For instance, the general guideline in making coffee is that for every six ounces of water use one to two tablespoons of ground coffee based on personal taste of how strong you want the coffee to be. Use one tablespoon if you drink it black, if you plan to add sugar and cream add two tablespoons. And if you want the most caffeine out of your coffee, should you go with a dark roast or a light roast? If you answered dark roast, you’re in the majority, but unfortunately you’re incorrect. Don’t celebrate just yet if you answered light roast, because that’s not right either. The truth is, if there’s little difference in caffeine levels between dark and light roast beans. Diehards in both camps have insisted for years that their roast is the real deal, but it turns out that it all comes down to how you measure.
Now the same process of measuring goes when sharing the Word of God. Make sure you take into consideration the size of your audience, the age of your listeners, the reason they have gathered to hear you, and the amount of time you have to address them. Matthew understood this method and was wanting the readers of this Gospel to understand that Jesus was putting in place clear communication methods so that the point He was making became more important than the story He used to tell it.
Verse 35: This was to make clear the full meaning of what the wise man said: “I will speak using stories; I will tell things that have been secrets since the world was made.”9
This is Matthew’s commentary on the Master’s teaching session and saw it as a fulfillment of what the Psalmist Asaph said in his homily. The Korah family also did the same thing.10 Most preachers and teachers today employ the same technique when trying to make the truths of the Bible relevant to everyday life. A great English churchman and historian wrote: “Indeed, reasons are the pillars of the fabric of a sermon; but similitudes [illustrations] are the windows which give the best lights.”11 I’ve often referred to illustrations as a frame to put around a portrait painted by using the Scriptures as colors.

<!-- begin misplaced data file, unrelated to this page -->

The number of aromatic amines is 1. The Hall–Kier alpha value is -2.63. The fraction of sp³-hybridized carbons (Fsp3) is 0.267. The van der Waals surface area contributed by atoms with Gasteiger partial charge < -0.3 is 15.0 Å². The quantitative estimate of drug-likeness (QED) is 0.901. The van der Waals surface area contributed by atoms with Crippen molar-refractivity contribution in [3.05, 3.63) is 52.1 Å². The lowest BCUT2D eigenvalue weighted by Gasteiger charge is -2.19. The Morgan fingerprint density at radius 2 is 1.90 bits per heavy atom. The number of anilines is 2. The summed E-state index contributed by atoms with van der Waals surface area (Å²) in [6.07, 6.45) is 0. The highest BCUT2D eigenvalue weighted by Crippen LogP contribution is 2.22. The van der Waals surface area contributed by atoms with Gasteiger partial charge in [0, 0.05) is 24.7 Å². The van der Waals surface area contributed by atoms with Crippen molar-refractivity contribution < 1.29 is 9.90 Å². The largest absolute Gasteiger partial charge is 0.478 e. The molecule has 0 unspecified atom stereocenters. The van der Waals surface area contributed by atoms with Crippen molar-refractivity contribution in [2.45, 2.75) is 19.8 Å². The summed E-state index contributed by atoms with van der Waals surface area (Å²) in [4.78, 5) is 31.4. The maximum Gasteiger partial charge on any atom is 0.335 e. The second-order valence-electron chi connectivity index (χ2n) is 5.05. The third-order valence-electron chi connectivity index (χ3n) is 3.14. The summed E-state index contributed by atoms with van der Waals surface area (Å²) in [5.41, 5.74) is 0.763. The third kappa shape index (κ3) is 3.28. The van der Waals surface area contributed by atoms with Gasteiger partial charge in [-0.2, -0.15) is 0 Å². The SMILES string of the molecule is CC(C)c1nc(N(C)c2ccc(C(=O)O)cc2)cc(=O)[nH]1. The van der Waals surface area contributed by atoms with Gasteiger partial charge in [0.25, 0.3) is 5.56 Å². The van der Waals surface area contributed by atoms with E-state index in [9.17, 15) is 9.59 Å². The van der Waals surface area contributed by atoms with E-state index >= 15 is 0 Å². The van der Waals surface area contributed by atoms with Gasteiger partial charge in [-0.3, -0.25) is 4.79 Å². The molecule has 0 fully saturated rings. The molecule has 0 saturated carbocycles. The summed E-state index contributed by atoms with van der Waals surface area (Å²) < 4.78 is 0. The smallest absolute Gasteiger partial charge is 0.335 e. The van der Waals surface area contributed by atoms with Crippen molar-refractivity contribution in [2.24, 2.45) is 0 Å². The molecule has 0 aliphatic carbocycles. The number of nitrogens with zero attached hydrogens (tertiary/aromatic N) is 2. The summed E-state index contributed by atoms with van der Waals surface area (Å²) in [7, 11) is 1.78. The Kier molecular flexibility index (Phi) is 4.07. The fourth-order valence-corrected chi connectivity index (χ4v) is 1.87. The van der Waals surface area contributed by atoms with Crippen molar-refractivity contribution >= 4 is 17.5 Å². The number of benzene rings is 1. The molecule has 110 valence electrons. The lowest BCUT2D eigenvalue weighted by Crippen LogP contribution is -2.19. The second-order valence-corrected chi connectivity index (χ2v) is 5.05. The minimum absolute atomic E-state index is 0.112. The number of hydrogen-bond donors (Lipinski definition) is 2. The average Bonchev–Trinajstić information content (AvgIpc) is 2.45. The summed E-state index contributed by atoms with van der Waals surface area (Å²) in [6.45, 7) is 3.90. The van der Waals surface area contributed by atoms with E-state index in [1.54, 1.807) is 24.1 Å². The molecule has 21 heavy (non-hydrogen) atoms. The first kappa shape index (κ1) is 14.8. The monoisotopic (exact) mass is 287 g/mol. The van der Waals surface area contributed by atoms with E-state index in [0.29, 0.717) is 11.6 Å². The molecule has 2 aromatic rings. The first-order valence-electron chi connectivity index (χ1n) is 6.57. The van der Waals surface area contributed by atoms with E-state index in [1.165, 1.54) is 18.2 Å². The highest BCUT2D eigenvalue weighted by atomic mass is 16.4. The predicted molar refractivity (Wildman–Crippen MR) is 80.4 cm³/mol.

Verse 36: Then Jesus left the people at the shore and went back to His house. His followers came inside and asked Him, “Explain to us the meaning of the story about the weeds in the field.”
Back in verse 1 we saw where it said that Jesus came out of His house and went down by the sea shore to teach. He must have been there all day, but now it was no doubt supper time, so He returns to His house in Capernaum. From other references it appears that this edifice became Jesus’ personal synagogue. On this occasion His disciples want to speak to Him privately because they were curious as to any underlying truth in the parable He told about the weeds that were planted among the wheat in the field by the farmer’s enemy. But they were most curious about what would happen to the weeds.
Some people dream of having a city where only God-believing, holy and righteous people live in harmony and peace. That has already been tried. Zion, Illinois was founded in July 1901 along the western shore of Lake Michigan as a Utopian society by world-renowned evangelist and orator, Dr. John Alexander Dowie, who was originally from Scotland. Zion was one of the first planned cities in the United States and was platted to imitate the layout of the British Union Jack flag. Dowie also started the Zion Tabernacle of the Christian Catholic Apostolic Church, which was the only church in town. The north-south roads in the original plan are all named from the Bible except for two. For instance, there streets named Damascus, Ebenezer, Galilee, Hebron, Jethro, etc. Dowie had a utopian dream of a Christian community where strict regulations regarding social behavior and morals could be enforced. He would ban liquor, taverns, the selling of tobacco and other merchandise he considered being injurious to Christian health. He believed in salvation, healing, and holy living, and Zion City was to exemplify these beliefs.